Reservations around using mobiles as a tool to improve productivity in healthcare originate from the sensitive nature of healthcare files. To combat this, while sticking to privacy and data protection laws, businesses need to adopt a zero-trust approach to cybersecurity. Assuming an organisation’s perimeter has already been breached increases the necessity to authenticate every device, network and application that is used. In the event of a data breach, machine learning algorithms that work on every device and monitor for threats 24/7 can quickly identify the threat and remediate it. 

Retail workers
Retail salespeople drive a shopping experience to make sure it is efficient, hassle free, and even sometimes fun. Making shopping a positive experience for the customer is vital in securing customer engagement and improving customer satisfaction.

Today's frontline workers are pushed to be more productive than ever before, but in order to do so they must be empowered

Retail employees need tools to help customers find what they are looking for, search current inventory, and even complete transactions without waiting in a checkout line. The devices that enable this are usually corporately owned and shared among sales assistants, but they are still exposed to cyber threats.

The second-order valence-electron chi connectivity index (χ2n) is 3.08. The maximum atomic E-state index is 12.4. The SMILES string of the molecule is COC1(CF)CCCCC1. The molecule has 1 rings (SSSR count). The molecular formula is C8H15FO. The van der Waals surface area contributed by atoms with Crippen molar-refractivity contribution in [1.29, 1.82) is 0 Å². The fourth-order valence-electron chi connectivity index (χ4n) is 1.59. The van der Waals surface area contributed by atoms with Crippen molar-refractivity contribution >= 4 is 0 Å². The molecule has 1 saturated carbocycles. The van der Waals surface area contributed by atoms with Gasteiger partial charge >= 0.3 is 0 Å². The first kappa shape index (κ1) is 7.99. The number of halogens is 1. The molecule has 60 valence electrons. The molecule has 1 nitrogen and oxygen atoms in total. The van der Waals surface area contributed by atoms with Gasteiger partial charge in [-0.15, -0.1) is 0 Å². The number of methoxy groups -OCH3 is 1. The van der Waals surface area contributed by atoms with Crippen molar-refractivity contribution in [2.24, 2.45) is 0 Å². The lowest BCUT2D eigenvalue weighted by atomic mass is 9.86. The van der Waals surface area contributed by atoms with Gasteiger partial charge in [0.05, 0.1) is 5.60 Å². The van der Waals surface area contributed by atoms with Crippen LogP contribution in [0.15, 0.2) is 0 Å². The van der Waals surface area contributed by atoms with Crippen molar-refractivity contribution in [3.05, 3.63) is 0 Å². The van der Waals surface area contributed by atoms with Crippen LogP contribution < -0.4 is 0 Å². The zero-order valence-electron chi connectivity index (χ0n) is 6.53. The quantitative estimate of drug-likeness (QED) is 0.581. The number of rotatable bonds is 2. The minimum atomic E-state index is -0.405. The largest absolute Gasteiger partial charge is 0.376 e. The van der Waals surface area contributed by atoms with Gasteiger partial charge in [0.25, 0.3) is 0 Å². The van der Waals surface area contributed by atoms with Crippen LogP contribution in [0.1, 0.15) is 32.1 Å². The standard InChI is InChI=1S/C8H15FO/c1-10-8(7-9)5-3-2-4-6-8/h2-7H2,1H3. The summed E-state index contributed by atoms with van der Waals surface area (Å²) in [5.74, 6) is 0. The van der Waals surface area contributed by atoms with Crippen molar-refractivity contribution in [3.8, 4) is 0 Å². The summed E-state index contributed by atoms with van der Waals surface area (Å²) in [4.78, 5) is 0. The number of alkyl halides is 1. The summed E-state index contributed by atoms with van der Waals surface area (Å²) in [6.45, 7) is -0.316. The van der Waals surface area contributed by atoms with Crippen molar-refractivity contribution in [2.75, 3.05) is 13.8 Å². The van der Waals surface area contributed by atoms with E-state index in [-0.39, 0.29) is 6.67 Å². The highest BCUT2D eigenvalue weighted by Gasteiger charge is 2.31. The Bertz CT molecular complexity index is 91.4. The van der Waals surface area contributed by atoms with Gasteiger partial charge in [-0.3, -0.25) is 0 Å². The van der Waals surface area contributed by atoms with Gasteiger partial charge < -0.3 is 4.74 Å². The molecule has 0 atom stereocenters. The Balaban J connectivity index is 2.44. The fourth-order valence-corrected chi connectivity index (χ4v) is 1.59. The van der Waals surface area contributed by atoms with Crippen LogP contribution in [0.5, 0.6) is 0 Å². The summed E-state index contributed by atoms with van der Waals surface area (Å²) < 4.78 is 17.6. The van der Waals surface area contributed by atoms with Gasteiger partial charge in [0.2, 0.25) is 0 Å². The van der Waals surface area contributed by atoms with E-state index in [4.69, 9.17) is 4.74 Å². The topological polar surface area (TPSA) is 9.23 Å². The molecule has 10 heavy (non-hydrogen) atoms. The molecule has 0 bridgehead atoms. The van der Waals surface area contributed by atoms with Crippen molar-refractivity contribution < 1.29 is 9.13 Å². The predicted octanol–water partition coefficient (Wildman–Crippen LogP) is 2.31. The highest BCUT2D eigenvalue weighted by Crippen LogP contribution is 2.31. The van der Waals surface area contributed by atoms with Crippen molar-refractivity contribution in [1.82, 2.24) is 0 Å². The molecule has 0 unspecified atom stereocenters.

Using a tool that allows for the segmentation of applications is an important security measure in such a situation. Each employee may have different responsibilities or job functions requiring access to different apps or content; managers may have access to certain apps or approval functions that regular employees don’t. Certain applications for specific devices, usually social media and messaging apps, can be blacklisted so employees cannot download them. Not only does this increase productivity, but it minimises the risk of malware from outside the ecosystem penetrating the perimeter. 

Courier services 
Couriers are often overlooked as one of the chief enablers of modern life. Mintel found that last year alone Brits sent 3.65 billion packages. Consumer demand for next-day delivery means that an astonishing number of parcels need to be processed each day, and mobile devices are one of the key enablers behind this.